| Aug 21, 2012
PUTTING BOOKS TO WORK
BY AIMEE ROGERS AMELIA EARHART: THIS BROAD OCEAN (Hyperion Books, 2010)
Aug 21, 2012
Written by Sarah Stewart Taylor and illustrated by Ben Towle
AMELIA EARHART: THIS BROAD OCEAN, by Sarah Stewart Taylor and Ben Towle, is a work of historical fiction in a graphic novel format. The story centers on Earhart’s time in Trepassey, Newfoundland , as she prepares for her attempt to be the first woman to cross the Atlantic Ocean in 1928.
The narrator is Grace, a young girl from the island of Trepassey with a nose for news. Grace writes THE TREPASSEY HERALD and is familiar with much of the opposition faced by Earhart as Grace, too, is trying to make it in a field that is dominated by men and not seen as a place for women. Earhart’s time in Trepassey is one of the highlights of Grace’s young life, especially when she has the opportunity to talk to Earhart directly.
The story continues into Grace’s future and shows her living in Halifax, Nova Scotia, still pursuing her dream to be a serious journalist. Grace has kept up with Earhart’s exploits and is devastated to learn of her disappearance. The parallel stories of Grace and Earhart serve to highlight the struggles faced by women as they attempt to break into male-dominated careers.
The images of this graphic novel are rendered in black, white, and turquoise. While this color combination may seem odd, the black and white provides detail, while the turquoise captures the feeling of both the sky and the ocean. Towle masterfully uses a variety of panel shapes and sizes to illustrate how time is passing in the story, as well as to emphasize the emotions in important moments.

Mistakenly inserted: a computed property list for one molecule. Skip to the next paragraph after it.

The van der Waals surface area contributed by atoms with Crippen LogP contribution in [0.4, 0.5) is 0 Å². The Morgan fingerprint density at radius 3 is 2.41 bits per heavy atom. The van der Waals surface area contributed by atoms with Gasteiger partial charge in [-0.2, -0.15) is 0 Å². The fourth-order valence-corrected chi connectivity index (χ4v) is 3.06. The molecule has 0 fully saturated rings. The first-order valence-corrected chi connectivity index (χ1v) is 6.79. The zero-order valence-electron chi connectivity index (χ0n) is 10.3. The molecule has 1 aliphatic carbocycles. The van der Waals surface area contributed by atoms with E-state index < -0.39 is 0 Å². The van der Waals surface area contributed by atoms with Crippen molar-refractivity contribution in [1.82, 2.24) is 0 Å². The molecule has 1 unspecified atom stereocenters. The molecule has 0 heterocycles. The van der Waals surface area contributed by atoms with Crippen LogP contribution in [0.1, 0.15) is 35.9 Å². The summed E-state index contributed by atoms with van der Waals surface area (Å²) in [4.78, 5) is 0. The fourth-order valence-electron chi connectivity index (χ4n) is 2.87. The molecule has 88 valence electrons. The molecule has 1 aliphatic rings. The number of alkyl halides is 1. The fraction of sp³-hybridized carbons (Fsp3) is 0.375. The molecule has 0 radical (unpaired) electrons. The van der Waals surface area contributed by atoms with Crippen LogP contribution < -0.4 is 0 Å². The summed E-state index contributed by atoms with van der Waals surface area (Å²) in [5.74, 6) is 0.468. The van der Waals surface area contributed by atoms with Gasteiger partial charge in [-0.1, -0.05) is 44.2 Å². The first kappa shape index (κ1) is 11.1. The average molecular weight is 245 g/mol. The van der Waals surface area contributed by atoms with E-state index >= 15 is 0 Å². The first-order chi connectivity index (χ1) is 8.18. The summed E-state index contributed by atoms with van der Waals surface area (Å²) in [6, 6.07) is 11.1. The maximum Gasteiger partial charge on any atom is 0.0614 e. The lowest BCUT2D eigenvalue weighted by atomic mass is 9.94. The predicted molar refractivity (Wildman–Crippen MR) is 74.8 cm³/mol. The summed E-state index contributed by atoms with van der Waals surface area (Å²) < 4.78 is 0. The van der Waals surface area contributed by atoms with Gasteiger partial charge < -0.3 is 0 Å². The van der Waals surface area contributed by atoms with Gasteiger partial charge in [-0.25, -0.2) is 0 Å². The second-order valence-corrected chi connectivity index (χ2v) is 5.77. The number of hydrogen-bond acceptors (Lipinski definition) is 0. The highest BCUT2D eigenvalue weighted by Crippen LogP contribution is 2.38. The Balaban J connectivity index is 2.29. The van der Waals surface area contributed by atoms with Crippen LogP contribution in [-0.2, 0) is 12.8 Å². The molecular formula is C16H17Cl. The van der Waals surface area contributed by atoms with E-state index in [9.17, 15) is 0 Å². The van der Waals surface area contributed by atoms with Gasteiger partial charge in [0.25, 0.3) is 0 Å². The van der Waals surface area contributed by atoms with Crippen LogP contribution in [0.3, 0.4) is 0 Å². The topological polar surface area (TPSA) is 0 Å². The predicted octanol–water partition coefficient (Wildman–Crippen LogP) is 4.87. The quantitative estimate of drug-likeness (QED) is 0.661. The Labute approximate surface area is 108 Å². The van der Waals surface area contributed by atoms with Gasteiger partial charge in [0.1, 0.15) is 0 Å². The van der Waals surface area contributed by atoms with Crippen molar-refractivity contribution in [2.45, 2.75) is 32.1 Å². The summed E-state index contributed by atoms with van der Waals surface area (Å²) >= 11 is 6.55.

The introduction by Eileen Collins provides another highlight of this historical fiction graphic novel. Collins was the first female pilot of a space shuttle and considers Earhart to be one of her inspirations and heroes. Without Earhart’s actions, Collins would not have had the opportunity to pilot a space shuttle. Cross-curricular Connections
: history/social studies, visual literacy, math, science, language arts/English Ideas for Classroom Use: How Much is too Much? (Grades 8-9)
In addition to the weather, the weight of Earhart’s airplane was cited as one of the reasons that the crew was having difficulty getting it into the air. Many calculations were done on the weight of the gas and the distance that had to be traveled. Students could complete these same calculations by determining the weight of a gallon of gas, the distance traveled, how many miles per gallon and how much fuel the plane could safely carry.
Students could also complete an experiment on the weight of gallons of different liquids, such as water, milk, soda, etc. Older, or more advanced students, could also include an exploration of the physics of flight and the impact that weight has on lift. Panel Discussions (Grades 5-9)